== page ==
This is the bike that everyone was intrigued about in round one of our Eurobike randoms. It’s so luminous that you can see the glow it gives off from miles around. Called the Capital, the 4130 steel frame is a 24” wheeled street bike. The example you see here is finished in a range of their own components, all covered in a matt and exceedingly eye catching colour called Brazilian Acid. It’s a bright hue and no mistake. Rims are their Trailmasters, the pedals are sealed Aerial Pro’s and the grips are Sam Pilgrim’s signature items. The yellow seemed to be the softest of the colors available and appeared to be a super grippy option. On one side is the Sam Pilgrim story cut into the rubber while the other features NS Bikes’ history. HOPE INTEGRATED CASSETTE
Always ones for carrying plenty of prototype goodies on their stand are Hope. Last year they introduced the initial concept of their integrated freehub and cassette, for all to see. A much later generation was on display this time around and is much closer to the product which should be available to buy in time for next season. It will only be available to those riders currently running Hope hubs for obvious reasons and a new axle will be required for those running the older Pro2 to upgrade from the 15mm to the revised 17mm axle of the Evo. So how does it work? It in effect is two parts. The carrier comprising the replacement freehub body and the means with which to mount the cogs.
And then there are the cogs themselves which are hewn from a block of steel billet and bolted to the carrier from the rear. The carrier will be manufactured from titanium, like the original Hope Ti-Glide and Bulb, and in the case of the six speed downhill model shown here in green will incorporate a guard to prevent the chain being dropped over the back on the biggest cog. It’s undecided whether it will be based around the need for a 9spd or a 10spd shifter, but there is a good chance that it will be made for both. But the biggest news is of course confirmation of the 9t bottom cog thanks to removal of the cassette lockring from the equation, using instead the normal end cap present on the hub already.
Last year it was clearly a work in progress, but nevertheless it excited us with the possibilities it could open up. So this year is no disappointment for it looks like what we wished for will become reality. No weights or savings have been mentioned, but they are bound to be pretty considerable given the removal of several redundant cogs and a cassette carrier. There was a second cassette tucked away on their stand which followed the same recipe as the first. This time it was hidden on the back wheel of a cyclocross bike, but it provided a glimpse of what a trail/all mountain style cassette could potentially offer once released. Utilizing the same style of one piece freehub/cassette carrier this time, the assembly is a full 9spd or 10spd and will have the cogs broken down into several segments to save money when replacement time looms. While the biggest and smallest cog parts will be manufactured in titanium for weight savings, the middle bracket of cogs will be in steel to both maximize wear and minimize cost. A welcome reason!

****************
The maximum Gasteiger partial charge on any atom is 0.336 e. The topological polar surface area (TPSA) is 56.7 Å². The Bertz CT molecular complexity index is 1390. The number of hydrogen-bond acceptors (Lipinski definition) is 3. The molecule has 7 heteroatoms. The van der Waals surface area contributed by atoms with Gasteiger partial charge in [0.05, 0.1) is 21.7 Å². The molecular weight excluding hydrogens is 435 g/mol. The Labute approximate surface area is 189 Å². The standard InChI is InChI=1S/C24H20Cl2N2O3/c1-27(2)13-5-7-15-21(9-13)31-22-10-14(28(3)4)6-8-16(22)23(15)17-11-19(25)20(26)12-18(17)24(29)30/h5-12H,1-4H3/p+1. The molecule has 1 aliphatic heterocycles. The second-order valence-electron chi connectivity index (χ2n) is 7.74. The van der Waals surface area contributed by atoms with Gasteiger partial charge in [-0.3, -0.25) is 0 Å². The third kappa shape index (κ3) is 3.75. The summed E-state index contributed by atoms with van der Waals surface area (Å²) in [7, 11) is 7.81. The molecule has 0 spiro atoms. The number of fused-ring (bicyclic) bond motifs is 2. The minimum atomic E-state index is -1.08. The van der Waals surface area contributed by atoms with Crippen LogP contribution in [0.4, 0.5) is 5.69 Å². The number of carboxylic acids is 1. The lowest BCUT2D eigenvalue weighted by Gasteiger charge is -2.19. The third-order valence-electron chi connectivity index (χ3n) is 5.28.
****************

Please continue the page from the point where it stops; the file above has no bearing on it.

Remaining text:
MARZOCCHI 55 Micro Switch TA
We’ve recently tested the 44 RC3 Titanium and loved them. We’ve currently got the 888 RC3 Evo Ti, and love them too. So we would expect that these 55’s from Marzocchi would too be pretty special. Of course the final decision would need to wait for some proper testing on some proper trails, but there is some likelihood that they would prove equally as capable as their already featured brethren. The model we liked the look of most was this Micro Switch TA (shown far left in the first photo). At 160mm max travel in the standard chassis of the 20mm quick release axled 55 there should be no flex, especially as that includes 35mm nickel plated stations. But there is plenty more to this fork than a solid construction for it’s also packed full of features. First of all is the TST micro adjust travel which enables the fork to be reduced from 160mm to a lower 120mm in one simple flick, while a flick of the lever on the top of the other leg enables a lock out to be activated. There is obligatory compression and rebound thanks to the RC3 damper while air handles the springing duties. Weight is claimed at 2360g and the fully calibrated Pinkbike handheld scales seemed to back up these claims. Actually, we held them in our hand and guessed, but the weight does feel pretty on the money. We’ll need to get a pair of these on test to come up with some definitive opinions, but they certainly look pretty promising.
Crank Bros Mallet – 3rd Generation